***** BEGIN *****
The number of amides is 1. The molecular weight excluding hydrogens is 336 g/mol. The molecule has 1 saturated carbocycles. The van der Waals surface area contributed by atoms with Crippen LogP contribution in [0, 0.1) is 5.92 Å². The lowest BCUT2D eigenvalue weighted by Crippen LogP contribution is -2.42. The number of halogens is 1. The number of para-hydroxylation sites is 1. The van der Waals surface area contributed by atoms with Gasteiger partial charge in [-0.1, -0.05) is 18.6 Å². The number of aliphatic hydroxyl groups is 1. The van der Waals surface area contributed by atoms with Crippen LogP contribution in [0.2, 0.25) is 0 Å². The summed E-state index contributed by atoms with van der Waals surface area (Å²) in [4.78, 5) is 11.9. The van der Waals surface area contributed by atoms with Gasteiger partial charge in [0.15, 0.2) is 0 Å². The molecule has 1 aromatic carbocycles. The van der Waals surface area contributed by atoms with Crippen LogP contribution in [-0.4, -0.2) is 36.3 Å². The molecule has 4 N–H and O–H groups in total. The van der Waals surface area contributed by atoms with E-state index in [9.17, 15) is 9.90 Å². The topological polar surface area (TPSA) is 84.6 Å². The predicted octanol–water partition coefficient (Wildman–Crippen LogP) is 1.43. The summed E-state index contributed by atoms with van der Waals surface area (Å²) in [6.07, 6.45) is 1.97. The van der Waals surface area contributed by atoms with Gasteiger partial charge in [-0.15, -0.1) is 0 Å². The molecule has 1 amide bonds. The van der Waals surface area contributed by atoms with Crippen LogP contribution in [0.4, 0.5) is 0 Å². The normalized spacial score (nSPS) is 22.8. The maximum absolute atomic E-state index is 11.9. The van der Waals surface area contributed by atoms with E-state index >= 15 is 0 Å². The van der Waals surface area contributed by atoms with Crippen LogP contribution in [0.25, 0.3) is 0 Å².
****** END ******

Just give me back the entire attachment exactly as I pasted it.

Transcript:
The number of amides is 1. The molecular weight excluding hydrogens is 336 g/mol. The molecule has 1 saturated carbocycles. The van der Waals surface area contributed by atoms with Crippen LogP contribution in [0, 0.1) is 5.92 Å². The lowest BCUT2D eigenvalue weighted by Crippen LogP contribution is -2.42. The number of halogens is 1. The number of para-hydroxylation sites is 1. The van der Waals surface area contributed by atoms with Gasteiger partial charge in [-0.1, -0.05) is 18.6 Å². The number of aliphatic hydroxyl groups is 1. The van der Waals surface area contributed by atoms with Crippen LogP contribution in [0.2, 0.25) is 0 Å². The summed E-state index contributed by atoms with van der Waals surface area (Å²) in [4.78, 5) is 11.9. The van der Waals surface area contributed by atoms with Gasteiger partial charge in [0.15, 0.2) is 0 Å². The molecule has 1 aromatic carbocycles. The van der Waals surface area contributed by atoms with Crippen LogP contribution in [-0.4, -0.2) is 36.3 Å². The molecule has 4 N–H and O–H groups in total. The van der Waals surface area contributed by atoms with E-state index in [9.17, 15) is 9.90 Å². The topological polar surface area (TPSA) is 84.6 Å². The predicted octanol–water partition coefficient (Wildman–Crippen LogP) is 1.43. The summed E-state index contributed by atoms with van der Waals surface area (Å²) in [6.07, 6.45) is 1.97. The van der Waals surface area contributed by atoms with Gasteiger partial charge in [-0.15, -0.1) is 0 Å². The molecule has 1 amide bonds. The van der Waals surface area contributed by atoms with Crippen LogP contribution in [0.4, 0.5) is 0 Å². The normalized spacial score (nSPS) is 22.8. The maximum absolute atomic E-state index is 11.9. The van der Waals surface area contributed by atoms with E-state index >= 15 is 0 Å². The van der Waals surface area contributed by atoms with Crippen LogP contribution in [0.25, 0.3) is 0 Å².